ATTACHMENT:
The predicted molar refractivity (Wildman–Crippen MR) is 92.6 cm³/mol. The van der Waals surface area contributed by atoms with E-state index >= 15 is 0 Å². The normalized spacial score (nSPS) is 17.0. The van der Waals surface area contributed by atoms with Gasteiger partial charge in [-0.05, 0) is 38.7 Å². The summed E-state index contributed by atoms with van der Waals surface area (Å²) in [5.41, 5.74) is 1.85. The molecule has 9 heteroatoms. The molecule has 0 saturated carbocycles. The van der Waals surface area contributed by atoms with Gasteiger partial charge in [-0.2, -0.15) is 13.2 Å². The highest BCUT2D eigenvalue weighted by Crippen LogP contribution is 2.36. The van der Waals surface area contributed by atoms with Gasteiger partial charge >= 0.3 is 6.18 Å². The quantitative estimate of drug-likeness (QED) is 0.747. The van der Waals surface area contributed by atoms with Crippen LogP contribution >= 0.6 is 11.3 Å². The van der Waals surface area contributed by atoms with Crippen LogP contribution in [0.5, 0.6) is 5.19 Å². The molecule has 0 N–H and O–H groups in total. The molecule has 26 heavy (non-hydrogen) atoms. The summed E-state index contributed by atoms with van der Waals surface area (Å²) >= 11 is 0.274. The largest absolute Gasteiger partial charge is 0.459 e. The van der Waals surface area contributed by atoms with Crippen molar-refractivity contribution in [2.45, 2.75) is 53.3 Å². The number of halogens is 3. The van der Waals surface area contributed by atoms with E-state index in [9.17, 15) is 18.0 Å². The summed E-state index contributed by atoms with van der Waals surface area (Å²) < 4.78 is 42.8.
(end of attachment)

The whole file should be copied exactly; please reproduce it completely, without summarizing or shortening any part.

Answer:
The predicted molar refractivity (Wildman–Crippen MR) is 92.6 cm³/mol. The van der Waals surface area contributed by atoms with E-state index >= 15 is 0 Å². The normalized spacial score (nSPS) is 17.0. The van der Waals surface area contributed by atoms with Gasteiger partial charge in [-0.05, 0) is 38.7 Å². The summed E-state index contributed by atoms with van der Waals surface area (Å²) in [5.41, 5.74) is 1.85. The molecule has 9 heteroatoms. The molecule has 0 saturated carbocycles. The van der Waals surface area contributed by atoms with Gasteiger partial charge in [-0.2, -0.15) is 13.2 Å². The highest BCUT2D eigenvalue weighted by Crippen LogP contribution is 2.36. The van der Waals surface area contributed by atoms with Gasteiger partial charge >= 0.3 is 6.18 Å². The quantitative estimate of drug-likeness (QED) is 0.747. The van der Waals surface area contributed by atoms with Crippen LogP contribution >= 0.6 is 11.3 Å². The van der Waals surface area contributed by atoms with Crippen LogP contribution in [0.5, 0.6) is 5.19 Å². The molecule has 0 N–H and O–H groups in total. The molecule has 26 heavy (non-hydrogen) atoms. The summed E-state index contributed by atoms with van der Waals surface area (Å²) >= 11 is 0.274. The largest absolute Gasteiger partial charge is 0.459 e. The van der Waals surface area contributed by atoms with Crippen molar-refractivity contribution in [2.45, 2.75) is 53.3 Å². The number of halogens is 3. The van der Waals surface area contributed by atoms with E-state index in [9.17, 15) is 18.0 Å². The summed E-state index contributed by atoms with van der Waals surface area (Å²) < 4.78 is 42.8.